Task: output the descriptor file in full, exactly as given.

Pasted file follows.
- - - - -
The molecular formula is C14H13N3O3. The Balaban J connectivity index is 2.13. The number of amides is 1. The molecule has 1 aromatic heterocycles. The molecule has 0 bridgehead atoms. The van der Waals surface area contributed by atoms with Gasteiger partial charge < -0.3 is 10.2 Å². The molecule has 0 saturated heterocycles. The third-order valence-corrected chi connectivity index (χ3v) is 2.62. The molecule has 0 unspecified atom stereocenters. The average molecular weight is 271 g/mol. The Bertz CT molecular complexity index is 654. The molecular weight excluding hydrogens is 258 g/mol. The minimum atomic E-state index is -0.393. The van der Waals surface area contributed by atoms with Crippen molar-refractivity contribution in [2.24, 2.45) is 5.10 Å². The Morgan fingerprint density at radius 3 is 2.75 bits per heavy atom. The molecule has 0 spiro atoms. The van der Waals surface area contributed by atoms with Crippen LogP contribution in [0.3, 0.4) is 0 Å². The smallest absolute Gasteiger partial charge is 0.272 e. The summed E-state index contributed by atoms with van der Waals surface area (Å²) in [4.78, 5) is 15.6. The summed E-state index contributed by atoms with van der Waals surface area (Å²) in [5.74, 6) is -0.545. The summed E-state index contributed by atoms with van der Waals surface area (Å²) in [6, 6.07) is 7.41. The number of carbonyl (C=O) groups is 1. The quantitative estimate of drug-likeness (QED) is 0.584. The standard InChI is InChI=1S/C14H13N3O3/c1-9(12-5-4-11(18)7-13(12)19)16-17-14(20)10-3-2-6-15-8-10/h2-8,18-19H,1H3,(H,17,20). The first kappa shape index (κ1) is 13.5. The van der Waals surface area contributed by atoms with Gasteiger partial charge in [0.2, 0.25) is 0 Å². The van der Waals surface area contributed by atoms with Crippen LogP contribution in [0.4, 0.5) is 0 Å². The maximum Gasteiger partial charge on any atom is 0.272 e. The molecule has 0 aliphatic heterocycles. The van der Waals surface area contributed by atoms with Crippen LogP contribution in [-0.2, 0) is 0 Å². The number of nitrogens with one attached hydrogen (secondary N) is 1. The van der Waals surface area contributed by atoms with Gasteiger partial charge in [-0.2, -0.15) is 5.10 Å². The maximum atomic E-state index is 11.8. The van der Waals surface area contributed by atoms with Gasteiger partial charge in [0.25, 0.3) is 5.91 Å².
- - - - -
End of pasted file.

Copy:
The molecular formula is C14H13N3O3. The Balaban J connectivity index is 2.13. The number of amides is 1. The molecule has 1 aromatic heterocycles. The molecule has 0 bridgehead atoms. The van der Waals surface area contributed by atoms with Gasteiger partial charge < -0.3 is 10.2 Å². The molecule has 0 saturated heterocycles. The third-order valence-corrected chi connectivity index (χ3v) is 2.62. The molecule has 0 unspecified atom stereocenters. The average molecular weight is 271 g/mol. The Bertz CT molecular complexity index is 654. The molecular weight excluding hydrogens is 258 g/mol. The minimum atomic E-state index is -0.393. The van der Waals surface area contributed by atoms with Crippen molar-refractivity contribution in [2.24, 2.45) is 5.10 Å². The Morgan fingerprint density at radius 3 is 2.75 bits per heavy atom. The molecule has 0 spiro atoms. The van der Waals surface area contributed by atoms with Crippen LogP contribution in [0.3, 0.4) is 0 Å². The smallest absolute Gasteiger partial charge is 0.272 e. The summed E-state index contributed by atoms with van der Waals surface area (Å²) in [4.78, 5) is 15.6. The summed E-state index contributed by atoms with van der Waals surface area (Å²) in [5.74, 6) is -0.545. The summed E-state index contributed by atoms with van der Waals surface area (Å²) in [6, 6.07) is 7.41. The number of carbonyl (C=O) groups is 1. The quantitative estimate of drug-likeness (QED) is 0.584. The standard InChI is InChI=1S/C14H13N3O3/c1-9(12-5-4-11(18)7-13(12)19)16-17-14(20)10-3-2-6-15-8-10/h2-8,18-19H,1H3,(H,17,20). The first kappa shape index (κ1) is 13.5. The van der Waals surface area contributed by atoms with Gasteiger partial charge in [0.2, 0.25) is 0 Å². The van der Waals surface area contributed by atoms with Crippen LogP contribution in [0.4, 0.5) is 0 Å². The maximum Gasteiger partial charge on any atom is 0.272 e. The molecule has 0 aliphatic heterocycles. The van der Waals surface area contributed by atoms with Crippen LogP contribution in [-0.2, 0) is 0 Å². The number of nitrogens with one attached hydrogen (secondary N) is 1. The van der Waals surface area contributed by atoms with Gasteiger partial charge in [-0.2, -0.15) is 5.10 Å². The maximum atomic E-state index is 11.8. The van der Waals surface area contributed by atoms with Gasteiger partial charge in [0.25, 0.3) is 5.91 Å².